• 3 minutes e-car sales collapse
  • 6 minutes America Is Exceptional in Its Political Divide
  • 11 minutes Perovskites, a ‘dirt cheap’ alternative to silicon, just got a lot more efficient
  • 11 hours How Far Have We Really Gotten With Alternative Energy
  • 52 mins Bad news for e-cars keeps coming
  • 11 days What fool thought this was a good idea...
  • 9 days A question...
  • 14 days Why does this keep coming up? (The Renewable Energy Land Rush Could Threaten Food Security)
  • 15 days They pay YOU to TAKE Natural Gas
A Good Way to Play Small Cap Energy Stocks

A Good Way to Play Small Cap Energy Stocks

The Invesco Small Cap Energy…

Time Running Out for BHP's Anglo American Bid

Time Running Out for BHP's Anglo American Bid

The clock is counting down…

Drought Increases VLGCs Shipping Rates To Record Highs

A drought is causing significant delays for ships traversing the Panama Canal and increasing shipping rates for Very Large Gas Carriers to record highs.

This, in turn, is increasing shipping costs for LPG from the United States, the Energy Information Administration said on Tuesday.

The Panama Canal Authority has stated that the water levels at the artificial Gatun Lake are at their lowest levels in nearly 30 years on lower-than-normal precipitation. Gatun Lake lies between the Atlantic and Pacific locks, and is the reservoir for holding the water needed to operate those lock systems.

The Canal Authority implemented restrictions to conserve water at the beginning of the year, limiting the number of vessels allowed to traverse the canal to 32 per day as of July 30. In just a week from now, the Authority will reduce this to 24 vessels per day, 12 fewer than typical levels.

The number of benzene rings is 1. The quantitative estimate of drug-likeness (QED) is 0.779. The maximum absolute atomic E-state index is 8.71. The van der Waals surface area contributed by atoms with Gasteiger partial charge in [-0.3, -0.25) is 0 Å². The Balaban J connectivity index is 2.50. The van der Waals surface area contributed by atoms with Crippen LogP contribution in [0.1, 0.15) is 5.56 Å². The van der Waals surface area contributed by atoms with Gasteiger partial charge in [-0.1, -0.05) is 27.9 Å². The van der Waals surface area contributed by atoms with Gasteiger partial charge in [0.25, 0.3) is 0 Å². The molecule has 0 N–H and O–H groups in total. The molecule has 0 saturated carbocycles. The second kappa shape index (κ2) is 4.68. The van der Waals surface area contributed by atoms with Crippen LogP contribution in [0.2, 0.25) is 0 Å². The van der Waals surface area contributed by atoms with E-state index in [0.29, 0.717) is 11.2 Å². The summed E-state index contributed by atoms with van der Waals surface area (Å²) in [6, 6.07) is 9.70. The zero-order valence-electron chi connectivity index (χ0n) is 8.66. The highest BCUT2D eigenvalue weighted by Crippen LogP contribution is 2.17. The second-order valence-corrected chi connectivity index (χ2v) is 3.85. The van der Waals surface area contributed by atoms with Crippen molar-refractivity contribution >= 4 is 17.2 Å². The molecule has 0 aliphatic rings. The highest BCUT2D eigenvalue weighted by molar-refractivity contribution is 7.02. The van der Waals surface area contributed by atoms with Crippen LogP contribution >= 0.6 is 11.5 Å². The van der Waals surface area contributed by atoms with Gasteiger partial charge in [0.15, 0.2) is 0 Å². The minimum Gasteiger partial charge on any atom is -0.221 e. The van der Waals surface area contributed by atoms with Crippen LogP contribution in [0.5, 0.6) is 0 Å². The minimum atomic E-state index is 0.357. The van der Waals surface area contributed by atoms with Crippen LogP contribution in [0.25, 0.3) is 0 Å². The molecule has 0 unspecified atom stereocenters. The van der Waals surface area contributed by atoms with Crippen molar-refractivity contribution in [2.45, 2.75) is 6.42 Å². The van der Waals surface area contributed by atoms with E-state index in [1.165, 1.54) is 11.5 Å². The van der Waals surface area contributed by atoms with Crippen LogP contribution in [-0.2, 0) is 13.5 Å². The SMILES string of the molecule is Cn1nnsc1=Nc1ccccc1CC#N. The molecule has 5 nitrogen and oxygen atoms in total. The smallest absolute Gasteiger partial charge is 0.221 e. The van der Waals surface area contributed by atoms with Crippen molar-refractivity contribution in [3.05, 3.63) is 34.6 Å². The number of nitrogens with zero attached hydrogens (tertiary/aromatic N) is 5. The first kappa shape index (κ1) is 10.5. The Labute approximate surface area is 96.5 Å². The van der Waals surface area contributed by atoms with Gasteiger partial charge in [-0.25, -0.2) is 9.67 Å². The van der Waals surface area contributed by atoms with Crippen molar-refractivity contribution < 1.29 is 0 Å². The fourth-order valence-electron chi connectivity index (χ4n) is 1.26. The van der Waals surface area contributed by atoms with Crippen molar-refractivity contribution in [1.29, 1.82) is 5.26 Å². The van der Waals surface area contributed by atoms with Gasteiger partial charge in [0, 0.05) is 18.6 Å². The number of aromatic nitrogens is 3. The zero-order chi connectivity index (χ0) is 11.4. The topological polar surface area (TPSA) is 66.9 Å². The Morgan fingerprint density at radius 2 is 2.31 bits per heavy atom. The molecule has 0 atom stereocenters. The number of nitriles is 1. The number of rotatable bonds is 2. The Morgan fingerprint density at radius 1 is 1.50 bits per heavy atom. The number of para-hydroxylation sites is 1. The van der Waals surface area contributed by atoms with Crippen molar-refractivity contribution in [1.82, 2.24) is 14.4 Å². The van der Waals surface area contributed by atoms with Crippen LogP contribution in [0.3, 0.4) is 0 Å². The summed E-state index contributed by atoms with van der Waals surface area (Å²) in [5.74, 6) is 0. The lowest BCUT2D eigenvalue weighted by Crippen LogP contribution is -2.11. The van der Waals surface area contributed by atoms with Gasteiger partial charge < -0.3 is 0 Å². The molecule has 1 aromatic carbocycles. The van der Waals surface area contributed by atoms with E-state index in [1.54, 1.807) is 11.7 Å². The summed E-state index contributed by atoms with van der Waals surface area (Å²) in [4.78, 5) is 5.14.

Long lines have now formed by vessels waiting to enter the canal. The delays have caused VLGC rates to soar, with rates hitting $250 per ton as of the end of September for the Houston-Chiba route.

“The Panama Canal is a major energy transit point. The Panama Canal is important for trade between the United States and East Asia and the western coast of South America. Vessels carrying petroleum products, hydrocarbon gas liquids (HGLs), and chemicals make up one-third of trade transiting the canal,” The EIA said on Tuesday.

Vessels can bypass the canal by taking another route, but this often lengthens the trip beyond the time it would take to wait at the Panama Canal. A vessel’s wait could take more than two weeks, the EIA explained, pointing to Neopanamax-sized ships traveling through the locks in August.

By Julianne Geiger for Oilprice.com


More Top Reads From Oilprice.com:

Join the discussion | Back to homepage

Leave a comment

Leave a comment

EXXON Mobil -0.35
Open57.81 Trading Vol.6.96M Previous Vol.241.7B
BUY 57.15
Sell 57.00
Oilprice - The No. 1 Source for Oil & Energy News